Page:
Outside our borders, the state of Kansas does not enjoy an overwhelmingly positive reputation. Deserved or not, the Sunflower State has notoriety for tornadoes, the Wizard of Oz, KU basketball, politicians who can't differentiate between the Statehouse and their house of worship -- and the venomous hatred spewed publicly by the Westboro Baptist Church.
The church in Topeka might fade into the memories of a bad dream now that its founder and spiritual leader has died. Fred Phelps passed away Wednesday night at the age of 84.
In perversely ironic fashion, there will be no funeral. Although Phelps and his family/congregation would stage protests at most any public gathering, it was at funerals where he generated the most attention and controversy. Particularly those of military personnel.
Phelps hated gay people as much as God hated a society that tolerated them. That was what the preacher believed. An Associated Press article noted he "derisively insisted the Lord had nothing but anger and bile for the moral miscreants of his creation."
Such a perspective led him not only to target gay people, but also organizations or groups he believed tolerated the LGBT community, fellow clergy who weren't as mean-spirited as he, and fallen members of the armed services. Soldiers, after all, were representatives of a federal government that dared even to consider gay individuals worthy of personhood.
And Phelps recognized early on the uproar that could be created by picketing military funerals.
The Westboro clan would deliver its message with bullhorns and signs proclaiming "You're Going to Hell" or "God Hates Fags" or "Thank God for IEDs" with shocking neon colors. The group was not going to allow itself to be overlooked.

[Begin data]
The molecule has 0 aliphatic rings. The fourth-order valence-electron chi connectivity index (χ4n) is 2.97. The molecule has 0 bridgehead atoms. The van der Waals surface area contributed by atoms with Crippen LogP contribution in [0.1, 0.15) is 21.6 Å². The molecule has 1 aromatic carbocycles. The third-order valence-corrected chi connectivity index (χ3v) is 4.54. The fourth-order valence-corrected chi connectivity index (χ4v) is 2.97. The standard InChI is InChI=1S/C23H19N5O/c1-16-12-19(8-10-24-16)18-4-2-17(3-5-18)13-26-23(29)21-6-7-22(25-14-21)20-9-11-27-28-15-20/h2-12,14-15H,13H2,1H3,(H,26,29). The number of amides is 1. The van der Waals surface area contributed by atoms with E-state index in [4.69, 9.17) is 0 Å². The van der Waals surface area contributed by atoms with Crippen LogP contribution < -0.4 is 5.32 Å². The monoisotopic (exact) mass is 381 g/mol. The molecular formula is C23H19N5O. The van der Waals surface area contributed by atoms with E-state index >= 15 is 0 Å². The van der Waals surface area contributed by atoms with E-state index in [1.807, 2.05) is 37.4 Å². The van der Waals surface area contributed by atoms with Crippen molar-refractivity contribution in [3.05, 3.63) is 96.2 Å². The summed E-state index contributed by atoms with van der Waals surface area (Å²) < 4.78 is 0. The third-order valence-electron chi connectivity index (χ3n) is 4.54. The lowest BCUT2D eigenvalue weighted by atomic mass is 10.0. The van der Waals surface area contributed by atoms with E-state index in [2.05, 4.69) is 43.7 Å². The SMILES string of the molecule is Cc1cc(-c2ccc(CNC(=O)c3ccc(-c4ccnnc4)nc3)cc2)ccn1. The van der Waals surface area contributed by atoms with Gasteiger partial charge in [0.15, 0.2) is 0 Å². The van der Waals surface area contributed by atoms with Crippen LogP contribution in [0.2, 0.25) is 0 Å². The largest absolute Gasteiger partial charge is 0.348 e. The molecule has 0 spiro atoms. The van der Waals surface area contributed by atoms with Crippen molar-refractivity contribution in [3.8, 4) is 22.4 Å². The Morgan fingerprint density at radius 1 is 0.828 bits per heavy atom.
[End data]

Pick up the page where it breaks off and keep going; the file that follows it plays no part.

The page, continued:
They weren't. Whether in San Francisco or Hays, America, the Westboro bunch was noticed. We'd dare say there were few instances, if any, when they found support or sympathy. More often, they generated even larger counter-protests, louder bullhorns and anger from generally peaceful individuals who couldn't believe the sanctity of a U.S. flag-draped funeral process would dare be violated.
Fred Phelps was hated and despised by most people who'd even just read about him. He was denied by some members of his immediate family.
"The Westboro Baptist Church is probably the vilest hate group in the United States of America," Heidi Beirich, research director for the Montgomery, Ala.-based Southern Poverty Law Center, told the Associated Press in July 2011. "No one is spared, and they find people at their worst, most terrible moments of grief, and they throw this hate in their faces. It's so low."
"Fred was a loathsome creature," said Wayne Besen, executive director of the gay-rights group Truth Wins Out. "But I'll say one nice thing about him: He's the only honest person on the religious right I've ever met."
Many gay-rights supporters acknowledge Phelps and his church actually have helped the LGBT movement's drive for equality. Many who believed they had no stake in that fight would take one look at Phelps' message and reject it.
We only can hope that undesired reality will haunt Fred Phelps for eternity, wherever that might be for him. And, with the passage of time, this particular unwanted stereotype of our great state fades from memory.
Editorial by Patrick Lowry